NEWS

House OKs Bennett bill to allow students sunscreen in schools

Warwick Beacon ·

Students in Rhode Island schools will not be denied the right to possess and apply sunscreen under legislation sponsored by Rep. David Bennett and unanimously approved by the House of Representatives on March 9.

The legislation (2021-H 5164), which has passed the House each year since 2017, ensures that students, as well as teachers and parents on school property, will be allowed to have and use sunscreen at school, despite state regulations that prohibit anyone other than a school nurse from administering medications, including Food and Drug Administration-approved substances like sunscreen, or possessing them without a doctor’s note or prescription. Students in kindergarten through grade 5 would be required to have a permission note from a parent or guardian, and the bill specifies that school personnel are not required to assist students with application, nor shall they be held liable for any damages concerning sunscreen.

The bill will now head to the Senate, where Senate Health and Human Services Chairman Joshua Miller (D-Dist. 28, Cranston, Providence) is sponsoring companion legislation (2021-S 0034).

Bennett, who is a nurse, said he sponsored the bill because regular sunscreen use has long been recommended as a means to prevent sun damage and skin cancer, and any policy that stops children from using sunscreen flies in the face of public health and safety.

“The dangers of unprotected sun exposure are well-known. Kids, in particular, need protection both because their skin is more delicate and because even one bad sunburn as a child vastly increases a person’s chances of getting skin cancer. We are really throwing the baby out with the bathwater if we are telling kids they can’t have sunscreen in school because of a medication policy that’s supposed to be protecting their health,” said Bennett (D-Dist. 20, Warwick, Cranston). “Schools send kids outside for recess every day. Some have a field day at the end of the school year, when the kids are out in the sun all day long. Of course those kids should be able to have sunscreen and reapply it. This is common-sense legislation.”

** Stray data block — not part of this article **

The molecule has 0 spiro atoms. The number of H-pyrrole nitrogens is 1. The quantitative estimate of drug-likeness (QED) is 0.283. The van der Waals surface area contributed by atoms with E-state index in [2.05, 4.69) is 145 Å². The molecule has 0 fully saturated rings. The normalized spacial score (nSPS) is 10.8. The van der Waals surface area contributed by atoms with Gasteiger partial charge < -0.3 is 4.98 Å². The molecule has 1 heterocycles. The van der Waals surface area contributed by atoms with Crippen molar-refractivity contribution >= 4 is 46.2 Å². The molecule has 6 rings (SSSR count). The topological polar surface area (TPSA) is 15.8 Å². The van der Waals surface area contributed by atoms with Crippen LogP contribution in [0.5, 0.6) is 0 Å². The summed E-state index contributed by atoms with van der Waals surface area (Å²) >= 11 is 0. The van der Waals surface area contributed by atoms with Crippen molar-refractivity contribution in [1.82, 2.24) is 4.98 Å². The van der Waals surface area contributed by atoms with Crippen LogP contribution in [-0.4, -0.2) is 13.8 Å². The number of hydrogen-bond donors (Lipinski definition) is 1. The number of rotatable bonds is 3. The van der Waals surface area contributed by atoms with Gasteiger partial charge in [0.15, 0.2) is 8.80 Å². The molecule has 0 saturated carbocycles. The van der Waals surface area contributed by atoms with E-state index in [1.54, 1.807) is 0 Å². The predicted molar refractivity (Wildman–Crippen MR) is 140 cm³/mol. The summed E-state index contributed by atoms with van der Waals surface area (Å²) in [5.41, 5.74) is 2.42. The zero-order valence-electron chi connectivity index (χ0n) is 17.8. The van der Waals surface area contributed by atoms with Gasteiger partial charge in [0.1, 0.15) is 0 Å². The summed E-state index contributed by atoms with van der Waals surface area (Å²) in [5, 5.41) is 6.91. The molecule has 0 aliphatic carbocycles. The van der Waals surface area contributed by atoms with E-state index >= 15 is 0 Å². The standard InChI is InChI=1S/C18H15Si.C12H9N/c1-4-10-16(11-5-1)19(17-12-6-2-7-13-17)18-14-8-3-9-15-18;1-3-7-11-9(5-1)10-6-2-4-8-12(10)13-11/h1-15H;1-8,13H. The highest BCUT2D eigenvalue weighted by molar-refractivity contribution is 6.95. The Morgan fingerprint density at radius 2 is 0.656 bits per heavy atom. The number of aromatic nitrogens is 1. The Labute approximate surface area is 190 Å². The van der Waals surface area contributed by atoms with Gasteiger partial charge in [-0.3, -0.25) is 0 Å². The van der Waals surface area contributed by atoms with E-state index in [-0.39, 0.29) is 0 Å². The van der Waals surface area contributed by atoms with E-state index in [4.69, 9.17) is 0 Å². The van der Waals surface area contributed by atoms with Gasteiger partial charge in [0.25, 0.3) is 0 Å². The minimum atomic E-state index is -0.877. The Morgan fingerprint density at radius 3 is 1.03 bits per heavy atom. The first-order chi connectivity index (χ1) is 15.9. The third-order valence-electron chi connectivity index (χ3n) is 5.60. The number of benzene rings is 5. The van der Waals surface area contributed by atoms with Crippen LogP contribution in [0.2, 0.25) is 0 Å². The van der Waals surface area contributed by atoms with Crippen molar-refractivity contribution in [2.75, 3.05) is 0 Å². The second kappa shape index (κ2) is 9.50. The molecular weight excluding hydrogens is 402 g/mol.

Under current law, a student can go to school wearing sunscreen, but cannot bring the product to school and reapply it there. Most sunscreens recommend reapplication every two hours, or after swimming or sweating.

Similar legislation or regulations have been adopted in 25 states and Washington, D.C., according to the Personal Care Products Council, which supports the legislation along with a coalition that includes the Rhode Island Dermatology Society, the Children’s Melanoma Prevention Foundation, and many other medical societies. 

According to the Skin Cancer Foundation, a single blistering sunburn in childhood or adolescence more than doubles a person’s chances of developing melanoma later in life.

Bennett said he hopes the legislation not only allows students to use sunscreen at school, but encourages them to wear it regularly.

“There’s no question that it’s safer for kids to put on sunscreen when they go outside. I know a lot of parents are really careful to slather it all over their kids all the time, but then they send them to school where they aren’t even allowed to have it. That’s unsafe and it sends kids a conflicting message about the very real danger of unprotected sun exposure. Instead, we should be telling them, ‘Listen to your mom. Wear sunscreen.’”

The legislation is cosponsored by House Deputy Majority Whip Mia A. Ackerman (D-Dist.45, Cumberland, Lincoln).

Bennett, sunscreen

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